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Nodes

Node object is one of the containerlab' pillars. Essentially, it is nodes and links what constitute the lab topology. To let users build flexible and customizable labs the nodes are meant to be configurable.

The node configuration is part of the topology definition file and may consist of the following fields that we explain in details below.

# part of topology definition file
topology:
  nodes:
    node1:  # node name
      kind: srl
      type: ixrd2
      image: ghcr.io/nokia/srlinux
      startup-config: /root/mylab/node1.cfg
      binds:
        - /usr/local/bin/gobgp:/root/gobgp
        - /root/files:/root/files:ro
      ports:
      - 80:8080
      - 55555:43555/udp
      - 55554:43554/tcp
      user: test
      env:
        ENV1: VAL1
      cmd: /bin/bash script.sh

kind#

The kind property selects which kind this node is of. Kinds are essentially a way of telling containerlab how to treat the nodes properties considering the specific flavor of the node. We dedicated a separate section to discuss kinds in details.

Note

Kind must be defined either by setting the kind for a node specifically (as in the example above), or by setting the default kind:

topology:
  defaults:
    kind: srl
  nodes:
    node1:
    # kind value of `srl` is inherited from defaults section

type#

With type the user sets a type of the node. Types work in combination with the kinds, such as the type value of ixrd2 sets the chassis type for SR Linux node, thus this value only makes sense to nodes of kind srl.

Other nodes might treat type field differently, that will depend on the kind of the node. The type values and effects defined in the documentation for a specific kind.

image#

The common image attribute sets the container image name that will be used to start the node. The image name should be provided in a well-known format of repository(:tag).

We use <repository> image name throughout the docs articles. This means that the image with <repository>:latest name will be looked up. A user will need to add the latest tag if they want to use the same loose-tag naming:

# tagging srlinux:20.6.1-286 as srlinux:latest
# after this change its possible to use `srlinux:latest` or `srlinux` image name
docker tag srlinux:20.6.1-286 srlinux:latest

license#

Some containerized NOSes require a license to operate or can leverage a license to lift-off limitations of an unlicensed version. With license property a user sets a path to a license file that a node will use. The license file will then be mounted to the container by the path that is defined by the kind/type of the node.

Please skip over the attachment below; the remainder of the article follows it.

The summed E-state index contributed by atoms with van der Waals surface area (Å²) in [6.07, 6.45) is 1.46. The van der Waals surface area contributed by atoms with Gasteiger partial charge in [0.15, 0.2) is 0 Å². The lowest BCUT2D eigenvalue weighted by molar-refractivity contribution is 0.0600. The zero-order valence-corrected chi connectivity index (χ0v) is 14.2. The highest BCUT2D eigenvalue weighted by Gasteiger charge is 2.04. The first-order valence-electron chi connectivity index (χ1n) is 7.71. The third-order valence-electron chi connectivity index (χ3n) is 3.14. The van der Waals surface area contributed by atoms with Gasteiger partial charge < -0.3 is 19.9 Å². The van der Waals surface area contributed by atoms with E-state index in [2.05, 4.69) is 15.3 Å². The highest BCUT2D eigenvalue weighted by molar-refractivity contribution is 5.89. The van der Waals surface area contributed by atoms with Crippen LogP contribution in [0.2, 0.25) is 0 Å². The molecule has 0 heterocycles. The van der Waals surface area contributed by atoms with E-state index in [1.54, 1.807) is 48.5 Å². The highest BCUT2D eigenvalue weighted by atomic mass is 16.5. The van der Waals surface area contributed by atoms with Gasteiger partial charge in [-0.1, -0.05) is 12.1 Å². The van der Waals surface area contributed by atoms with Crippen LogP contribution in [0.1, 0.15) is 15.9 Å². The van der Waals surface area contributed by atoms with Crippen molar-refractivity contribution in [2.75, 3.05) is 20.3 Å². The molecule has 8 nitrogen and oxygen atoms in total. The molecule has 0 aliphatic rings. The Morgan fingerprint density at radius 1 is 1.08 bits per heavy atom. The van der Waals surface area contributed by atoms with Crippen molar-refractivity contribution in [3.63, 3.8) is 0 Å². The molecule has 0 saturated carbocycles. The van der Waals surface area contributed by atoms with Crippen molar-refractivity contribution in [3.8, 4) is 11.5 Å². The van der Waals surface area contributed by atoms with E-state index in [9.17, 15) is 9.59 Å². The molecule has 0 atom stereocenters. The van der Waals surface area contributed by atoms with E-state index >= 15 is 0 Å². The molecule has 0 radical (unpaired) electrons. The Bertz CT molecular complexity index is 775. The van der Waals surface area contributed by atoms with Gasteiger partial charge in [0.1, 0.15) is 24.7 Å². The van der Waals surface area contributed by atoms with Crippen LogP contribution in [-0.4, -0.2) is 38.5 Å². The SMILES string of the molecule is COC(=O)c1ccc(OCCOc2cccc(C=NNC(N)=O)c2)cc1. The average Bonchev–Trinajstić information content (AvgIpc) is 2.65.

startup-config#

For some kinds it's possible to pass a path to a config file that a node will use on start instead of a bare config. Check documentation for a specific kind to see if startup-config element is supported.

Note, that if a config file exists in the lab directory for a given node, then it will take preference over the startup config passed with this setting. If it is desired to discard the previously saved config and use the startup config instead, use the enforce-startup-config setting or deploy a lab with the reconfigure flag.

enforce-startup-config#

By default, containerlab will use the config file that is available in the lab directory for a given node even if the startup config parameter points to another file. To make a node to boot with the config set with startup-config parameter no matter what, set the enforce-startup-config to true.

startup-delay#

To make certain node(s) to boot/start later than others use the startup-delay config element that accepts the delay amount in seconds.

This setting can be applied on node/kind/default levels.

binds#

In order to expose host files to the containerized nodes a user can leverage the bind mount capability.

Provide a list of binds instructions under the binds container of the node configuration. The string format of those binding instructions follow the same rules as the --volume parameter of the docker/podman CLI.

binds:
  # mount a file from a host to a container (implicit RW mode)
  - /usr/local/bin/gobgp:/root/gobgp